Life Insurance Guide
Why do I need life insurance?
Life insurance pays out a lump sum to your loved ones to remove the financial stress when you pass. It can help with estate fees, outstanding mortgages or credit card debt and burial costs, among any other financial obligations.
What types of policies are there?
Most life insurance falls under two categories, ‘Term Life‘ and ‘Permanent Life‘. There are variations of each type (like Universal, Term to 100 or Joint Life ), but policies usually fall under these terms.
What is the difference between “TERM” and “PERMANENT” insurance policy?
Term life insurance differs from permanent primarily through two factors: cash value and length. With a term life insurance policy, it does not accumulate cash value, which can be used to take a loan against, and is set for a particular, predetermined period. Permanent Life Insurance guarantees cover for the rest of your life and accumulates cash value. There are various options under each type, which can include investment and different plans.
What happens if I want to cancel the policy?
A life insurance policy can be rescinded at any time. Stopping your plan will also stop any premiums payable, but any cash value built up may be subject to tax that you are obligated to pay.
What happens in case of a missed payment?
Since permanent policies build up cash value, this may be used to pay any missed premium payments. Term policies generally offer a 30-day grace period for payments to be made, but a medical assessment may be required after this time.
How do I get coverage?
You can get coverage through a broker, like us at Life Insurance Pro. Once we both agree on a plan suitable for you, we’ll submit your application to the insurance company. This may be subject to a medical carried out by a third party, as well as a doctor’s report as part of the process. After a few weeks, the underwriting process will be finished, and your policy will be in place.
How much does it cost?
Life insurance costs vary from individual to individual. They are dependent upon health and age, as well as other small factors like profession or family history. If you are old, a smoker and are of poor health, you can expect your premiums to be higher than someone who is young, a non-smoker and in good health. In some cases, life insurance may even be declined to someone with very ill health.
How do I pay?
Payments can be made monthly, bi-annually or annually, typically through automatic withdrawals from your bank.
Can I buy a policy on someone else’s life?
If you have their permission and an insurable interest (if the insured died, there is a direct financial obligation), then a policy can be taken out on this person.
Under what circumstances would a life insurance policy not payout?
If the insured commits suicide within the first two years of their policy being in place, dies in the act of a criminal offence, dies during war or made a false claim on their initial application, they will not be entitled to a payout.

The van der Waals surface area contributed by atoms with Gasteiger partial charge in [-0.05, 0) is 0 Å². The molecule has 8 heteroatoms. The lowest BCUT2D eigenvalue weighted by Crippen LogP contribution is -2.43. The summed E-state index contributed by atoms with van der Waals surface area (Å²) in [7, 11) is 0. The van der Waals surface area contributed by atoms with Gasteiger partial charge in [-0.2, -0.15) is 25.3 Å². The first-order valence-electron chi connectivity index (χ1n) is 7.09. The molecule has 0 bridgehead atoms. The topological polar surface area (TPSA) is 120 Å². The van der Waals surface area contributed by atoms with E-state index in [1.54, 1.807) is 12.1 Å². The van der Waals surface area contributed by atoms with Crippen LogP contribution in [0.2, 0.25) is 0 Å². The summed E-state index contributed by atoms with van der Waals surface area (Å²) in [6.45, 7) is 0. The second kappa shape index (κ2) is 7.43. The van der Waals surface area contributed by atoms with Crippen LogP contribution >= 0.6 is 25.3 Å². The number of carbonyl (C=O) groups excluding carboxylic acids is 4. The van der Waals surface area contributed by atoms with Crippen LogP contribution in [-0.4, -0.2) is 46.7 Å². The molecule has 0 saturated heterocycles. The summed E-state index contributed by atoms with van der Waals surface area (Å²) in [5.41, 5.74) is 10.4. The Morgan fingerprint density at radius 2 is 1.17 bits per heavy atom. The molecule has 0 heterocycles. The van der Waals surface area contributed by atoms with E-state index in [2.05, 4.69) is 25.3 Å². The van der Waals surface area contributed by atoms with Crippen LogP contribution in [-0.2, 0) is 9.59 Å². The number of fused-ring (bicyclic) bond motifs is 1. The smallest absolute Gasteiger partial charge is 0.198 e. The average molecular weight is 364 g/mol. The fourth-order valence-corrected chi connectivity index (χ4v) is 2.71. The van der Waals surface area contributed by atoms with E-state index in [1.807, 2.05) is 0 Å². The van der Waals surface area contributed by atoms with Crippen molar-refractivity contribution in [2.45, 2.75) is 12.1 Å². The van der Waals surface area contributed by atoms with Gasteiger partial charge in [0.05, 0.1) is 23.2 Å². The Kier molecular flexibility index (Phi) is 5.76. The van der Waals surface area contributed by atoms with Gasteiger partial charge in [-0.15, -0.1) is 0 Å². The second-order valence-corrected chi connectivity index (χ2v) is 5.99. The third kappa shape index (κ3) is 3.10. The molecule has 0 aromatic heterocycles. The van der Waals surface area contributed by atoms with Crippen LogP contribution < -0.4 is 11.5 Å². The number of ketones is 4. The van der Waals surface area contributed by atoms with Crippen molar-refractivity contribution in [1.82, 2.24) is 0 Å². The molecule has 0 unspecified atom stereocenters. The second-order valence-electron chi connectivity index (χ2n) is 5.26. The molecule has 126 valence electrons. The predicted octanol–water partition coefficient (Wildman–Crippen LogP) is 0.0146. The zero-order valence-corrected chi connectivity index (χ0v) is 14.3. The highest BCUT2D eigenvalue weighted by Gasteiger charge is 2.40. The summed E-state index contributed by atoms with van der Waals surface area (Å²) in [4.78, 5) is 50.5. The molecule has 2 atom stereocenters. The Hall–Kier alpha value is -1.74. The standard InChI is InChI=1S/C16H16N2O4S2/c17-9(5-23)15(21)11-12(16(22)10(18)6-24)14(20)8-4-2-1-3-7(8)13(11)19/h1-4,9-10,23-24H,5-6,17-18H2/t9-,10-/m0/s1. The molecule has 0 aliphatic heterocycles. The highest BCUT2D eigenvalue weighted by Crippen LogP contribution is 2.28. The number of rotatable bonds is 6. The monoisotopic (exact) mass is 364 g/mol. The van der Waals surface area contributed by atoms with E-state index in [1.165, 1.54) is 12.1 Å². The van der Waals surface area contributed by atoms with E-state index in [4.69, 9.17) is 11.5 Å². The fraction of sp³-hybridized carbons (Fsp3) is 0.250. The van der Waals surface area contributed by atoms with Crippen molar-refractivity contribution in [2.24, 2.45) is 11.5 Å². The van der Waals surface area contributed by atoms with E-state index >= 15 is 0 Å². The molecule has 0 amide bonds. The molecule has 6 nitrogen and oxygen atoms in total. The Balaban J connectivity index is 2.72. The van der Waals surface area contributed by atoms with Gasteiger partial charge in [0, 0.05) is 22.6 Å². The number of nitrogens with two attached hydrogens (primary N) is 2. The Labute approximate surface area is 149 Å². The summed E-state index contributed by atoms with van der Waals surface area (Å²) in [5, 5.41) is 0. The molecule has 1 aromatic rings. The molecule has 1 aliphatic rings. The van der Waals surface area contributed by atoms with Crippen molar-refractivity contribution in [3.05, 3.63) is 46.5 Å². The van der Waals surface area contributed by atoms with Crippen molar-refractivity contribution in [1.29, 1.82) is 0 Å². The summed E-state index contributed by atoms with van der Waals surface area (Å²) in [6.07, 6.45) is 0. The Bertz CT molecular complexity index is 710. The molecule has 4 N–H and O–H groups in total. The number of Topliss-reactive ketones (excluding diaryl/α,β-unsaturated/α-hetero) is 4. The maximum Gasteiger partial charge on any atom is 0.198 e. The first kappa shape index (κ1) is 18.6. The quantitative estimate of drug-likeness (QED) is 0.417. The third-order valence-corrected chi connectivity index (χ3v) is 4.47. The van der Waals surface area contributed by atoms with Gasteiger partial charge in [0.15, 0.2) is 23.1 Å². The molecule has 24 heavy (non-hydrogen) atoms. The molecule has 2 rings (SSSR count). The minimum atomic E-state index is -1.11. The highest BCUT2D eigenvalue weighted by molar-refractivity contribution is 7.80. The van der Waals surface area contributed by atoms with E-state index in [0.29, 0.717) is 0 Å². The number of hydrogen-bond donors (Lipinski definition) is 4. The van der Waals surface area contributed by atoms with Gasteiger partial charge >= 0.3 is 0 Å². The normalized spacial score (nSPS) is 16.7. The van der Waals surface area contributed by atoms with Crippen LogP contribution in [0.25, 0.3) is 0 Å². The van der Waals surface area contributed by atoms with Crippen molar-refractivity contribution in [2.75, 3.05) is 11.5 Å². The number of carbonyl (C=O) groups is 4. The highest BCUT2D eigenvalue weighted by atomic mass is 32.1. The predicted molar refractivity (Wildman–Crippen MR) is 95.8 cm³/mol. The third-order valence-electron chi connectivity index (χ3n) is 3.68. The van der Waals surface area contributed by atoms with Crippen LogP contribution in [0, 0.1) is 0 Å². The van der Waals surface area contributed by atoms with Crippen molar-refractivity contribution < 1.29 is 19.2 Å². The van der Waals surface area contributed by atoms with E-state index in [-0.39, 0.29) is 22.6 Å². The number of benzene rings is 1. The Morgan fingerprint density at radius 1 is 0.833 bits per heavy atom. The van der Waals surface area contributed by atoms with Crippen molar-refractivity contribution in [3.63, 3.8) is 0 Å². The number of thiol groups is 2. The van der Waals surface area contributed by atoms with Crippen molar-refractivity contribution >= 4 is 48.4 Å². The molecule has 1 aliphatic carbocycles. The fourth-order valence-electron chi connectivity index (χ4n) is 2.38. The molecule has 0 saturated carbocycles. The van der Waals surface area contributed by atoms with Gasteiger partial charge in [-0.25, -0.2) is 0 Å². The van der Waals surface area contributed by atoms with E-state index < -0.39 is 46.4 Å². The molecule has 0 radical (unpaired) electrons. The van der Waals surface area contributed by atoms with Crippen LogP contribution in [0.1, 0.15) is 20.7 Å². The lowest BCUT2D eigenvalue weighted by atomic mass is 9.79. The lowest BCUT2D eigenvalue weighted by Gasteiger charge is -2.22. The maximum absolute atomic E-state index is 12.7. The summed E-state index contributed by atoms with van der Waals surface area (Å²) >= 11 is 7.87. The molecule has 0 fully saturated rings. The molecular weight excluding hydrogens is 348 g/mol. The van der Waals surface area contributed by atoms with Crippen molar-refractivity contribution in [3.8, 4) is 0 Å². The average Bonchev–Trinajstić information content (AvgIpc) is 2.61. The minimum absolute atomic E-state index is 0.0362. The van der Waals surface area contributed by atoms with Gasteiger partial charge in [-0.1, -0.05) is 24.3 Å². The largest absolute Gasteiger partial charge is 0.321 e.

What is Critical Illness?
Critical Illness insurance protects your income should you suffer a critical illness, like a heart attack, stroke or cancer, and survive 30 days (90 days for cancer) after diagnosis. Policies can cover up to 25 illnesses and be bought as ‘term’ or ‘permanent’ plans.
What is disability coverage?
Should an accident happen and you become disabled, disability coverage can provide a monthly income if cannot perform the duties of your job. Your pre-disability income provides the base of the benefits, and therefore coverage never exceeds it. Policies typically last until 65 years old.
What is an Annuity?
An annuity provides tax-preferred monthly payments after the investor pays a lump sum to the insurer. A set time frame is agreed, and payments decrease as the length of time increases. In some cases, if the investor dies, a beneficiary can carry on receiving the payments.
Can Term Life Insurance be converted to Permanent Life Insurance?
With most policies, you can. Many term and permanent policies are issued as R&C (renewable and convertible), with convertible meaning that term life policies can be transformed into a permanent life insurance policy without any other medical requirements. However, this can vary from company to company, with some offering conversion up to 60 and others up to 65. Converting your coverage will be more expensive than buying a permanent life insurance policy in the first place, as it is based on your age at the time of conversion.
What are the advantages and disadvantages of No Medical Exam Life Insurance?
Very little effort is needed to take out a No Medical Exam plan. As all health questions are answered ‘no’, the insurer has no or limited information about you and can therefore easily insure you. However, premiums tend to be more expensive than a regular policy, as any mitigating factors you may have are excluded.